New book on Circular Economy

Natural resources are scarce and the construction industry accounts for approximately 40% of material and energy consumption in Europe. The new book Building a Circular Future examines what it will take to transform the building industry from its current 'throw-away' to a circular model. Building a Circular Future is a collaboration between multiple design and construction firms, including 3XN Architects, GXN Innovation, MT Højgaard, Kingo Karlsen, VIA, Cradle to Cradle Denmark and Henrik Innovation.

Value Beyond a Building's Lifetime

A building is usually reduced to a 'material cemetery' at the end of its life. We currently do not recycle all of the valuable materials contained within it, which end up lost. Building a Circular Future uses a specific case study to show how we can create a profit from disassembling and recycling a significant portion of the materials contained in a building's shell. The goal is to inspire future buildings that are designed and constructed so that they can be dismantled without significant impairment and loss of resources.

‘The circular economy represents an unprecedented opportunity for our industry. We must rethink the way we build and design into a scalable, value-driven practice of the resource economy,’ said Kasper Guldager Jensen, Director of GXN and Senior Partner with 3XN. “As we embrace the circular economy, new companies with business strategies that do not yet exist will develop, such as material exchanges that can handle the logistics and practical training in recycling building components, managers specializing in digital handling of materials and specialists in design for disassembly.”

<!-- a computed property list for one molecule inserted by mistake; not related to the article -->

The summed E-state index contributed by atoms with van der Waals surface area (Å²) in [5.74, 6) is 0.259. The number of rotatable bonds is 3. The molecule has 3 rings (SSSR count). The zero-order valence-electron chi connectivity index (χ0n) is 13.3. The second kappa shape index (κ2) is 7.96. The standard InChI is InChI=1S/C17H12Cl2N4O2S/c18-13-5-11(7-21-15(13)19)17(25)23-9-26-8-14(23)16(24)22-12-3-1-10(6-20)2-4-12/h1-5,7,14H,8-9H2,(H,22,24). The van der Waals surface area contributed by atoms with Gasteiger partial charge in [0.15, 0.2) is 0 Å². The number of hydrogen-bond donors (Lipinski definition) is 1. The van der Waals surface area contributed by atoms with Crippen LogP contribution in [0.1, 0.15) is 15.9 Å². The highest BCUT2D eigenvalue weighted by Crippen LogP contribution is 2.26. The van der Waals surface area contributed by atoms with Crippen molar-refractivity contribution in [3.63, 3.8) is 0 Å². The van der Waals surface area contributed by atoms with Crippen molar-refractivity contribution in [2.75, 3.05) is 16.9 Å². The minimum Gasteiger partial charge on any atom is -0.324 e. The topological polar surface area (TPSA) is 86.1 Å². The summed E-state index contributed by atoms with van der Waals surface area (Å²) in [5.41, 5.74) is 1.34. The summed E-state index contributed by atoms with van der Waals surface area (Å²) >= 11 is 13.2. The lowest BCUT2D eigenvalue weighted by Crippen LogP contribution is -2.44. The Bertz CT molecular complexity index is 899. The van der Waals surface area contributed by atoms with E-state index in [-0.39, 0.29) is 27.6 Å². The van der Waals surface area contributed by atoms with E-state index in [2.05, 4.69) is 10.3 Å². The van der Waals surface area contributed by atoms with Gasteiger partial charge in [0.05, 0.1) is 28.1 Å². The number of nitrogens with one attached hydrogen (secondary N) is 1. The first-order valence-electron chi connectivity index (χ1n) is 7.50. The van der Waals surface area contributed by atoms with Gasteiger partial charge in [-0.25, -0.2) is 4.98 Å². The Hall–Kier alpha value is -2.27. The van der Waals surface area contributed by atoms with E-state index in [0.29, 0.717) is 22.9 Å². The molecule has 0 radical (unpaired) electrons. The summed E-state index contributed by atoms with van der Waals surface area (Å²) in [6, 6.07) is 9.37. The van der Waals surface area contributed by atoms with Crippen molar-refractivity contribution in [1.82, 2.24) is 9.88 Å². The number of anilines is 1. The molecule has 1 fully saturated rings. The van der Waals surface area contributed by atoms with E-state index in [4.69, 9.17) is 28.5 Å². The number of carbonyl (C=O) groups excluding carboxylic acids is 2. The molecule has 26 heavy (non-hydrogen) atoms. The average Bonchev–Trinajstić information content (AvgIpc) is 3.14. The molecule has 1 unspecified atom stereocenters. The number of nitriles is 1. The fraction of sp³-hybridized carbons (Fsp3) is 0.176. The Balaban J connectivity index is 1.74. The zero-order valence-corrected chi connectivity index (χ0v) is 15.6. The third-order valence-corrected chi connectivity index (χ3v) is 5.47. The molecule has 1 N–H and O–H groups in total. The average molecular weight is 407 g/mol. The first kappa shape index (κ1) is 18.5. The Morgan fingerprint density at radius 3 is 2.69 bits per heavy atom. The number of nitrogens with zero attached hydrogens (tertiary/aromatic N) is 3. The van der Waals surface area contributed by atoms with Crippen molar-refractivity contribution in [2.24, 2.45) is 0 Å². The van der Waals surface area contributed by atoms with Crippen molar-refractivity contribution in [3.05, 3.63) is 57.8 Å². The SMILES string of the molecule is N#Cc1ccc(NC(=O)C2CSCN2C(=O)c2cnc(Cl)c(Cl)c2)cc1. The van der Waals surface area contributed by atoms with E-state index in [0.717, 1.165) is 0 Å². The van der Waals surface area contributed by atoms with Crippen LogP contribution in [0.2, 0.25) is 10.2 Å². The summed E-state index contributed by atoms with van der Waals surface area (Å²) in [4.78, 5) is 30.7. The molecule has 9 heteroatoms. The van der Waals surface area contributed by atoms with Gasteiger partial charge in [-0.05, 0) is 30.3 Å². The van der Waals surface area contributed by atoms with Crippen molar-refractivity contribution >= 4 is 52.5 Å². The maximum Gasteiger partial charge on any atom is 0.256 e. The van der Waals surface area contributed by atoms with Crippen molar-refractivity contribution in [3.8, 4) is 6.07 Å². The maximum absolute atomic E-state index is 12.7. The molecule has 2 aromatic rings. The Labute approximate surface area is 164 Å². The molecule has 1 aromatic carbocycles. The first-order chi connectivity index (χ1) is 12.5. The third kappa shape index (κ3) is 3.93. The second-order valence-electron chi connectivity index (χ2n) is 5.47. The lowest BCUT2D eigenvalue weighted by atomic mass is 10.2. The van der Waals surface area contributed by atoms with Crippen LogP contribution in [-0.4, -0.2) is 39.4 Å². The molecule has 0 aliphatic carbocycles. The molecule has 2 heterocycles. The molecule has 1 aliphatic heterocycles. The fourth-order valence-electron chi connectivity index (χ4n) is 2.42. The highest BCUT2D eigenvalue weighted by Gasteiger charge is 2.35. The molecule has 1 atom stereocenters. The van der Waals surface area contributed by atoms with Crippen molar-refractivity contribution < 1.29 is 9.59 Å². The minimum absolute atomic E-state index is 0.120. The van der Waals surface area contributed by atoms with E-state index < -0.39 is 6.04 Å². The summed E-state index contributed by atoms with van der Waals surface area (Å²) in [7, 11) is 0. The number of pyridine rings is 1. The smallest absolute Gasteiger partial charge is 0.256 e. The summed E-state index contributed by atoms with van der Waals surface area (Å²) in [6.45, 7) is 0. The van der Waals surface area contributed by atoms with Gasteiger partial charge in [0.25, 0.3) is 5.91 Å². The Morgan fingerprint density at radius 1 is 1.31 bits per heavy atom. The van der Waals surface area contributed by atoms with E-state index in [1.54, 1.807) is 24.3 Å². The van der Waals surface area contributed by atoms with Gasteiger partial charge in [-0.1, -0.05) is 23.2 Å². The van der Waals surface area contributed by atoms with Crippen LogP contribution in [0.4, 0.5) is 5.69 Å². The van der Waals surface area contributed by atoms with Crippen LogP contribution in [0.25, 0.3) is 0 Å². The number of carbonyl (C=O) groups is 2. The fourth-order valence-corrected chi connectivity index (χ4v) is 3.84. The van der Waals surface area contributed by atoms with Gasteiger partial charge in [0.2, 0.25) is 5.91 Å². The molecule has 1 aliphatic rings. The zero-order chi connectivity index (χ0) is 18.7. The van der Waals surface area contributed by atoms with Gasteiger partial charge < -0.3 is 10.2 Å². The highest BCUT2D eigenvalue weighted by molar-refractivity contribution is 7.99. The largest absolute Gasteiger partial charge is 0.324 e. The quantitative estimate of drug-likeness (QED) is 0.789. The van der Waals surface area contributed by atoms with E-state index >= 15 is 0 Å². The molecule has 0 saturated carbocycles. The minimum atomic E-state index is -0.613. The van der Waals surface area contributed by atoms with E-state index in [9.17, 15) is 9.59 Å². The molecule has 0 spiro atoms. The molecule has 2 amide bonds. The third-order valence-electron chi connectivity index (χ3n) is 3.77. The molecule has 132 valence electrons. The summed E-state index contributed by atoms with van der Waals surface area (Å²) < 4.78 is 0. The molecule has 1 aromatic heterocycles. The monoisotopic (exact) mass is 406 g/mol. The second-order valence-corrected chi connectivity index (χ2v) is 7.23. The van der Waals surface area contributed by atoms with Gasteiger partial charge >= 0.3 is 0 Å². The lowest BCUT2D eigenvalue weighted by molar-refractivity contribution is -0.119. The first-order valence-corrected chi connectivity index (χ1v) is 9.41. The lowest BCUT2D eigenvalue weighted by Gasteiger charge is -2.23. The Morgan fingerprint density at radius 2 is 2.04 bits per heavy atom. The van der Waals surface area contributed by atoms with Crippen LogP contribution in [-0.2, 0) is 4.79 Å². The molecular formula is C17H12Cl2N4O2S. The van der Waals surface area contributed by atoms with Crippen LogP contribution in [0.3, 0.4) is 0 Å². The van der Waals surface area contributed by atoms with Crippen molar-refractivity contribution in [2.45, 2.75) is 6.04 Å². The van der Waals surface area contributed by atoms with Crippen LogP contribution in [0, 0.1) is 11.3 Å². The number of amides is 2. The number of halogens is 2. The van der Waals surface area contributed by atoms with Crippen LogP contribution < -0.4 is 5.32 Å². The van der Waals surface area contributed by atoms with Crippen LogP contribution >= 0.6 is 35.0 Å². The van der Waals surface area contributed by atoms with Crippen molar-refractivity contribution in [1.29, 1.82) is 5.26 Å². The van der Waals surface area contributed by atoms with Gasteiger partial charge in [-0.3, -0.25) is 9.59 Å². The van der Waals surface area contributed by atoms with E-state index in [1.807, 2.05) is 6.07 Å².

Innovation in the Construction Industry

The case study presented in the book, a 42,000 m2 office building in Denmark, highlights a process with three components: 'design for disassembly' or how to design a building so that the elements and materials can be removed from the building in the future; a 'material passport' that documents what exactly comprises each element (i.e. a facade panel); and a description of how the individual parts of a building can be recycled and returned to the circular economy. The authors assert that in the specific case a profit of 35M DKK (4.7 million Euro or US$5.2 million) can be made using these processes versus traditional demolition on a building with a total construction cost of 860M DKK (€115.6million or US$128.7million.)

Building a Circular Future is available online as an open-source publication. A hard copy of the book can be purchased through the Danish Architectural Press.


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